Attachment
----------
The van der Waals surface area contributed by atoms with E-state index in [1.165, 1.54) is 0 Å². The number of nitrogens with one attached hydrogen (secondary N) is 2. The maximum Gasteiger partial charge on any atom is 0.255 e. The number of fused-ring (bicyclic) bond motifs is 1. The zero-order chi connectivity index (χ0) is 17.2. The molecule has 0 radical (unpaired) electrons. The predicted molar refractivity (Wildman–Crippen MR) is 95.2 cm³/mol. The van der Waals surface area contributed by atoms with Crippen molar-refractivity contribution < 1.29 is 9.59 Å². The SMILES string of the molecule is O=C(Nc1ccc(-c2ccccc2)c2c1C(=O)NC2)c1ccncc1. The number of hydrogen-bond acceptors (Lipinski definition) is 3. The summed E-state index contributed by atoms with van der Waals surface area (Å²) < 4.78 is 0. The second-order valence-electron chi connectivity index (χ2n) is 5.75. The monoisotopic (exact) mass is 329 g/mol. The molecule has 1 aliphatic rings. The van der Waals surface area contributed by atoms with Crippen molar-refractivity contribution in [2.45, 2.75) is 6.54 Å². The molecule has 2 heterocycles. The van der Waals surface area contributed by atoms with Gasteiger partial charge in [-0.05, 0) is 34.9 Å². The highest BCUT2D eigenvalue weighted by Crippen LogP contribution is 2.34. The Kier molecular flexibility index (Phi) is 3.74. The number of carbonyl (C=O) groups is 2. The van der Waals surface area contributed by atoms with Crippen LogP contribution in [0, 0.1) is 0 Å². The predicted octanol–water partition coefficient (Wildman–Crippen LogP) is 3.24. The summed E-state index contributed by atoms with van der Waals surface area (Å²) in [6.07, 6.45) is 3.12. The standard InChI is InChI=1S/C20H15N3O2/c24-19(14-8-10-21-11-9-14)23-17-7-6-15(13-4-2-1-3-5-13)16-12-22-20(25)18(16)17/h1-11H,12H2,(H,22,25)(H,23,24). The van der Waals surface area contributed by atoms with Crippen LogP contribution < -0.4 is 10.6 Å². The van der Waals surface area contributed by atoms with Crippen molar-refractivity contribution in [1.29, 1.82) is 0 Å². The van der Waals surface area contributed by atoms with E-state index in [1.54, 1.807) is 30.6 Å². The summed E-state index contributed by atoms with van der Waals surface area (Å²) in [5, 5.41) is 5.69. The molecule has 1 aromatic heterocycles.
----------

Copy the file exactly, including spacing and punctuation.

The van der Waals surface area contributed by atoms with E-state index in [1.165, 1.54) is 0 Å². The number of nitrogens with one attached hydrogen (secondary N) is 2. The maximum Gasteiger partial charge on any atom is 0.255 e. The number of fused-ring (bicyclic) bond motifs is 1. The zero-order chi connectivity index (χ0) is 17.2. The molecule has 0 radical (unpaired) electrons. The predicted molar refractivity (Wildman–Crippen MR) is 95.2 cm³/mol. The van der Waals surface area contributed by atoms with Crippen molar-refractivity contribution < 1.29 is 9.59 Å². The SMILES string of the molecule is O=C(Nc1ccc(-c2ccccc2)c2c1C(=O)NC2)c1ccncc1. The number of hydrogen-bond acceptors (Lipinski definition) is 3. The summed E-state index contributed by atoms with van der Waals surface area (Å²) < 4.78 is 0. The second-order valence-electron chi connectivity index (χ2n) is 5.75. The monoisotopic (exact) mass is 329 g/mol. The molecule has 1 aliphatic rings. The van der Waals surface area contributed by atoms with Crippen molar-refractivity contribution in [2.45, 2.75) is 6.54 Å². The molecule has 2 heterocycles. The van der Waals surface area contributed by atoms with Gasteiger partial charge in [-0.05, 0) is 34.9 Å². The highest BCUT2D eigenvalue weighted by Crippen LogP contribution is 2.34. The Kier molecular flexibility index (Phi) is 3.74. The number of carbonyl (C=O) groups is 2. The van der Waals surface area contributed by atoms with Crippen LogP contribution in [0, 0.1) is 0 Å². The predicted octanol–water partition coefficient (Wildman–Crippen LogP) is 3.24. The summed E-state index contributed by atoms with van der Waals surface area (Å²) in [6.07, 6.45) is 3.12. The standard InChI is InChI=1S/C20H15N3O2/c24-19(14-8-10-21-11-9-14)23-17-7-6-15(13-4-2-1-3-5-13)16-12-22-20(25)18(16)17/h1-11H,12H2,(H,22,25)(H,23,24). The van der Waals surface area contributed by atoms with Crippen LogP contribution < -0.4 is 10.6 Å². The van der Waals surface area contributed by atoms with Crippen molar-refractivity contribution in [1.29, 1.82) is 0 Å². The van der Waals surface area contributed by atoms with E-state index in [1.54, 1.807) is 30.6 Å². The summed E-state index contributed by atoms with van der Waals surface area (Å²) in [5, 5.41) is 5.69. The molecule has 1 aromatic heterocycles.